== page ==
Ranking the GMs: Northeast Division 

March, 13, 2012
3/13/12
2:42
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Marian HossaDilip Vishwanat/Getty ImagesMarian Hossa is only one of many finds during the career of Canadiens GM Pierre Gauthier.



Last week we looked at the Atlantic GMs and this week we're focusing on the Northeast Division, which is an interesting case study on longtime GMs. Outside of Boston Bruins GM Peter Chiarelli, the other four guys have collectively participated in more than 50 drafts -- but they all got here in different ways, and it's reflected in their drafting success. The issue here, though, is sustainability.

Buffalo Sabres GM Darcy Regier has been able to maintain success with one club since 1997 because he can find value without great draft position. Theoretically, it means a team can continue to be good without receding into the lottery to stock up on talent. There's a reason he's been with one team for so long.



In comparison, Toronto Maple Leafs GM Brian Burke can't, for the life of him, find value in the late rounds. But he sure knows what to do with those early first-rounders -- but those only come with a bad team. And Ottawa Senators GM Bryan Murray has found All-Stars with the mid-to-late first-rounders, which is harder than it sounds -- and extremely valuable when your team is flirting with the playoffs each year.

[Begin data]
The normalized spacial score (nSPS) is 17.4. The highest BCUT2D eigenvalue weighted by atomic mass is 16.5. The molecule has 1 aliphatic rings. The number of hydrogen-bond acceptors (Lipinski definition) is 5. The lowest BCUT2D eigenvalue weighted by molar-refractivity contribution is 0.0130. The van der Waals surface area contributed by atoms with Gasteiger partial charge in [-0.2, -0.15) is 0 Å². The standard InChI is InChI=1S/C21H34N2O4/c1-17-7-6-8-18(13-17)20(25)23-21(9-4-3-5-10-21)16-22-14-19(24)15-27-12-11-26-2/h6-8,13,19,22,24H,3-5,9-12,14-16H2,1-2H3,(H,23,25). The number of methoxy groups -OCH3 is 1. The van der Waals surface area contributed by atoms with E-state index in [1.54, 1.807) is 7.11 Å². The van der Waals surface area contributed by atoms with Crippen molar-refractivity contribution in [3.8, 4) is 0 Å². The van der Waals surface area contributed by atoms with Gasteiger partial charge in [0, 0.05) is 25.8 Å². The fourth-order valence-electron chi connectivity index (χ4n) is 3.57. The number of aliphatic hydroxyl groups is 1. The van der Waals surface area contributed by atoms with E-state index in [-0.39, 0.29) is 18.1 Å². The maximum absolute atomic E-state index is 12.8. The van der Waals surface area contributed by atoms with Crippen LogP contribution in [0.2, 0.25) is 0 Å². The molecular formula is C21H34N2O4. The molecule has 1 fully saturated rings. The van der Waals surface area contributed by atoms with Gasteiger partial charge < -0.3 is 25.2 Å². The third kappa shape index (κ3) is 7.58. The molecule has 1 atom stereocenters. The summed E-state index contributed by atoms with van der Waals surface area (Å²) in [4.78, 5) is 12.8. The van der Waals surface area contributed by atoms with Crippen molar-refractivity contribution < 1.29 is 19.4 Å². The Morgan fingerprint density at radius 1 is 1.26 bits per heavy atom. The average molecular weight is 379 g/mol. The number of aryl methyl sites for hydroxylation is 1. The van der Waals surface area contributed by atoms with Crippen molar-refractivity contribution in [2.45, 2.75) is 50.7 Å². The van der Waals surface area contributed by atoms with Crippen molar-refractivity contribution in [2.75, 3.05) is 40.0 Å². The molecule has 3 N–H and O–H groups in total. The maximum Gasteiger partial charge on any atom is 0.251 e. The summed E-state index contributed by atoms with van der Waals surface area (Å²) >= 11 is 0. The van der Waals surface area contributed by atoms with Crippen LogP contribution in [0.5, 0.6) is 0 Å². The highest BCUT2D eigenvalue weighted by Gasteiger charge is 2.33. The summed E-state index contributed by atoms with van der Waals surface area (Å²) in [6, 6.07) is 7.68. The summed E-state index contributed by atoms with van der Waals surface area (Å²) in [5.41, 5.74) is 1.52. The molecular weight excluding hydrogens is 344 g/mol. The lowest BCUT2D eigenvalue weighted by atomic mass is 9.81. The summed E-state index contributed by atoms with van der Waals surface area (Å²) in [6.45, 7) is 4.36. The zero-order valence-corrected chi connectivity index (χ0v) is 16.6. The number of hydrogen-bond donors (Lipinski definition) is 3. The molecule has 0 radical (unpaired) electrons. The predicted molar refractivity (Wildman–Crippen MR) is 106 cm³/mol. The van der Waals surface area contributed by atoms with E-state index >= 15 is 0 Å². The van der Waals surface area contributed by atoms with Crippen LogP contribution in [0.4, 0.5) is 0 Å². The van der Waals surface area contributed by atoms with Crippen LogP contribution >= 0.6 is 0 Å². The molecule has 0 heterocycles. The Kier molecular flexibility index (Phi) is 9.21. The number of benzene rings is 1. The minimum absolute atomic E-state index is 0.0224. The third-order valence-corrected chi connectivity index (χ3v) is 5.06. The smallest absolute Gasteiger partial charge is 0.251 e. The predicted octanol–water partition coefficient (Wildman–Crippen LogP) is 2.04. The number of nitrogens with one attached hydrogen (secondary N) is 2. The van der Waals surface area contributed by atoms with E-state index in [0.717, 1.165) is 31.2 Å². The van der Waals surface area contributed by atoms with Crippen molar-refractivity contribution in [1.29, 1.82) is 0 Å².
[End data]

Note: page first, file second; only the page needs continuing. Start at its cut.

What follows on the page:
However, the guy who has made everyone else look bad is Montreal Canadiens GM Pierre Gauthier, statistically the best drafting GM of the past two decades. He had a little secret in the '90s that led to a ton of success -- but his peers are catching up, so he might need a new strategy to survive. Just to review, here are the ground rules:



1. We're not judging the GMs based simply on the quality of players they have drafted. Because a guy with four top-five picks will always fare better than someone who consistently drafts late in the first round. So, instead, we're looking at how well they've drafted relative to their draft position.